Something Good to Eat – Recipes. From the mouth-watering (“Stuffed Eggplant”) to the sybaritic (“Shrimp Newburg”) to the prosaic (“Whole Wheat Bread”). An enthusiastic promotion of organically grown vegetables; a definite fixation on organ meats (brains, sweetbreads, kidneys, heart, liver), plus a recommendation for gelatin drinks (?).

Going Steady – A bemused chapter on the present day (1959) predilection of the young for “going steady”. Billie Burke thinks they’re missing out on a whole lot of fun…

Dear Mrs. Post: Is It All Right to Be Polite to a Child? – How to talk (politely) to children. Some marvelous advice in this chapter, absolutely timeless.

Un-Birthdays – It’s perfectly fine to lie about your age! (Says Billie.)

When To Tell Your Age – Except, of course, when applying for your Social Security benefits. Billie encourages you to get out there and take advantage of the program. An interesting vignette of a time when such income insurance programs were just coming into their own.

Out of My Head – A short compilation of Billie’s snippets of advice and observation. Examples:

Go to church. You may believe nothing. But at least once a week you can join, if only in silent communication, a lot of hopeful people trying to learn good will.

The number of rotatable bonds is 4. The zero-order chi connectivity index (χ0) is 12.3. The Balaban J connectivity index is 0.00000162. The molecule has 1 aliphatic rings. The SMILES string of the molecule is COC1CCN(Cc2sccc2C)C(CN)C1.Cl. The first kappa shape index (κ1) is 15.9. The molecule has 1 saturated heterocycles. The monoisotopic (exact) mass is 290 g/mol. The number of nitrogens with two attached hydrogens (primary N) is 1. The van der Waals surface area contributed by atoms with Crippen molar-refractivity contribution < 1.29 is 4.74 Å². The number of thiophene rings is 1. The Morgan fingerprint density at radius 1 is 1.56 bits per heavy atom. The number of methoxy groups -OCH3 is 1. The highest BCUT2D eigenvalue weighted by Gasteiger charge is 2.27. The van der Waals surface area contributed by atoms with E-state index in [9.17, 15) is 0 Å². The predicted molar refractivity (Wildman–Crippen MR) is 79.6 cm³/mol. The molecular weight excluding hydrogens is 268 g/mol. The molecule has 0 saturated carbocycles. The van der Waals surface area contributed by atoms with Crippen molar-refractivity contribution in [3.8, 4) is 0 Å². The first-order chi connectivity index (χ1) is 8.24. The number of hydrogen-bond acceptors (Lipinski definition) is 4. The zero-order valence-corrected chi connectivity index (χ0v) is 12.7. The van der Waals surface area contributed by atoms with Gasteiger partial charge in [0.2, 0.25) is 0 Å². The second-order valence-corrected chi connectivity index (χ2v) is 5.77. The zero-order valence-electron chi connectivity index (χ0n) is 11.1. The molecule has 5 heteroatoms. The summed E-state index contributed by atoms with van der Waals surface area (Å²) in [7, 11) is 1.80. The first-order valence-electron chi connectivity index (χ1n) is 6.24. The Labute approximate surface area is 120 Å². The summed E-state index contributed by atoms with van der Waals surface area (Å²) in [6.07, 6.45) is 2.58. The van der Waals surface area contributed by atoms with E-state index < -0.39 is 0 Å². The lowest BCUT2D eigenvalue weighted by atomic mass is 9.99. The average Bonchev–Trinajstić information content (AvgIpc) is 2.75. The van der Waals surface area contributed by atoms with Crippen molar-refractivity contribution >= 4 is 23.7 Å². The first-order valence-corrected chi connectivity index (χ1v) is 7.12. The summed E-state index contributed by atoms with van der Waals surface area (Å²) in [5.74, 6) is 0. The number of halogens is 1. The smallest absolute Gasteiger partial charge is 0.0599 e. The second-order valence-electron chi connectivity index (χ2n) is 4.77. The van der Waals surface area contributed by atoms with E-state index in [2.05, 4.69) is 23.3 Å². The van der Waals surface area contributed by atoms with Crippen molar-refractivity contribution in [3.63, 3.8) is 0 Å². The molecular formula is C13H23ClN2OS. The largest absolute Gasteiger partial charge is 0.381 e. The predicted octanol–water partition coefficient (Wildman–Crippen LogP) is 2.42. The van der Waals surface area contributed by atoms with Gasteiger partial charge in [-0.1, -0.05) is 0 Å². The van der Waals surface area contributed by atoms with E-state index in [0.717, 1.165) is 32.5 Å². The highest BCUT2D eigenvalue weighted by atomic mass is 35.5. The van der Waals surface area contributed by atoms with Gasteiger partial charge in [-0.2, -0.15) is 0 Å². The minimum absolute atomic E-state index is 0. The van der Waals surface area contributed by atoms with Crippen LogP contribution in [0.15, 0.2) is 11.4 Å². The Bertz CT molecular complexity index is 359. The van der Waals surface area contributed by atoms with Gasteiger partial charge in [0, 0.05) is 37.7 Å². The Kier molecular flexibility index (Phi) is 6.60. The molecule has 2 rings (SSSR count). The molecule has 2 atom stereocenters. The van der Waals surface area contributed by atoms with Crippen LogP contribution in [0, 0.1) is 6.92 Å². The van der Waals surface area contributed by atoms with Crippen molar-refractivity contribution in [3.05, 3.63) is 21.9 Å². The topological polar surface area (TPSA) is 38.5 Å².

There’s a lot of nonsense written about how money won’t buy happiness. Well, I’ve had a lot of money and a lot of unhappiness at the same time. And I’ve been poor and happy. But the most fun of all was being happy and having money.

So there you have it. A mildly diverting trip down a career film star’s memory lane. Absolutely dated, so read on with a forgiving smile.

Curious? Here’s an interesting link which will tell you more about the author:

Billie Burke – The Real Glinda

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My World: Six Boxes

I have just finished sorting my mother’s things in preparation for her move from the hospital, where she has been since a nasty spill in mid-July, to a single room in the complex care wing of her small city’s old age home. (Er, I guess that would be “seniors’ village”; that’s what this one calls itself.)

Not counting her clothes, her belongings fill six small boxes.

This has been an emotional summer in so many ways, and I am trying to muster up some cheerfulness because that is what Mom most needs to see from me; my inner self is howling like a baby.

I’m glad she didn’t die; the facility she is going to will provide stellar care – we have another family member and several friends living there, and are personal friends with several staffers – one of the nicer things about having grown up near a smaller community (the city proper has a population of 10,000 people, though the service area is closer to 30,000); Mom herself states that she is more ready to make the move; there is no way she will ever be able to manage living in her own home, what with her physical limitations and increasing frailty.

But still.

Six boxes.

Eighty-eight years of life; so many accomplishments; so much work done. All passed; all put behind her. All that is left is her memories, and six small boxes.


There, doesn’t that sound melancholy?! Onward and upward, that’s the theme I need to embrace. It’ll be a far cry better than the hospital, is what Mom reminded me today, and she said something about there being a certain freedom in stripping oneself of all those things; it’s down to essentials from here on in. Oh, and to remember to go through my shelves one more time, and to pack her up a box or two of books, and to keep my eyes open for new reading for her.